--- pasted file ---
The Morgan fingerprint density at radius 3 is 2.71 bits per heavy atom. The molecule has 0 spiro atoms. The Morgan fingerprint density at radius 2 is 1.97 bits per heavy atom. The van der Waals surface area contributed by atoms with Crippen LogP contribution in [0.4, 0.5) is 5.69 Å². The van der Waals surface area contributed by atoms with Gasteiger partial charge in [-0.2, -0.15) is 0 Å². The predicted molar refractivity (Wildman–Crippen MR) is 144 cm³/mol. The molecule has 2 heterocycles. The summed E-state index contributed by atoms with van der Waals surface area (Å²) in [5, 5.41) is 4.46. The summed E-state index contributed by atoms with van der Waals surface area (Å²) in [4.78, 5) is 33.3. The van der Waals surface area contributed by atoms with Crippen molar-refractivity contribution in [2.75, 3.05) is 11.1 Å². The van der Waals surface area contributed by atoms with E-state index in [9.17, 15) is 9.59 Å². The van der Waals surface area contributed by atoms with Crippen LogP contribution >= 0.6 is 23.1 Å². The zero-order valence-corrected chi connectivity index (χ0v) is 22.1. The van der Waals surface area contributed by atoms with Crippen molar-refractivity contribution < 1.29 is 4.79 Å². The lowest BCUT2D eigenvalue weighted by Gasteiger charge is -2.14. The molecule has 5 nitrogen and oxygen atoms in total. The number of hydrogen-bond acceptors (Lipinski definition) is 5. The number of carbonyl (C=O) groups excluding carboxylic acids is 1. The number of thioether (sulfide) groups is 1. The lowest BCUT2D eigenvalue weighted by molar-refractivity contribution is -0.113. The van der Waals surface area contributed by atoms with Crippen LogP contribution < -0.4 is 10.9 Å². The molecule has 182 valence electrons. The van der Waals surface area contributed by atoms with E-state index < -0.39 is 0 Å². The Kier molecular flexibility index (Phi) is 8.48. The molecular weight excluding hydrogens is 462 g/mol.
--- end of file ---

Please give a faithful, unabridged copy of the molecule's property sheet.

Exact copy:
The Morgan fingerprint density at radius 3 is 2.71 bits per heavy atom. The molecule has 0 spiro atoms. The Morgan fingerprint density at radius 2 is 1.97 bits per heavy atom. The van der Waals surface area contributed by atoms with Crippen LogP contribution in [0.4, 0.5) is 5.69 Å². The van der Waals surface area contributed by atoms with Gasteiger partial charge in [-0.2, -0.15) is 0 Å². The predicted molar refractivity (Wildman–Crippen MR) is 144 cm³/mol. The molecule has 2 heterocycles. The summed E-state index contributed by atoms with van der Waals surface area (Å²) in [5, 5.41) is 4.46. The summed E-state index contributed by atoms with van der Waals surface area (Å²) in [4.78, 5) is 33.3. The van der Waals surface area contributed by atoms with Crippen molar-refractivity contribution in [2.75, 3.05) is 11.1 Å². The van der Waals surface area contributed by atoms with E-state index in [9.17, 15) is 9.59 Å². The van der Waals surface area contributed by atoms with Crippen LogP contribution >= 0.6 is 23.1 Å². The zero-order valence-corrected chi connectivity index (χ0v) is 22.1. The van der Waals surface area contributed by atoms with Crippen molar-refractivity contribution < 1.29 is 4.79 Å². The lowest BCUT2D eigenvalue weighted by Gasteiger charge is -2.14. The molecule has 5 nitrogen and oxygen atoms in total. The number of hydrogen-bond acceptors (Lipinski definition) is 5. The number of carbonyl (C=O) groups excluding carboxylic acids is 1. The number of thioether (sulfide) groups is 1. The lowest BCUT2D eigenvalue weighted by molar-refractivity contribution is -0.113. The van der Waals surface area contributed by atoms with Crippen LogP contribution < -0.4 is 10.9 Å². The molecule has 182 valence electrons. The van der Waals surface area contributed by atoms with E-state index < -0.39 is 0 Å². The Kier molecular flexibility index (Phi) is 8.48. The molecular weight excluding hydrogens is 462 g/mol.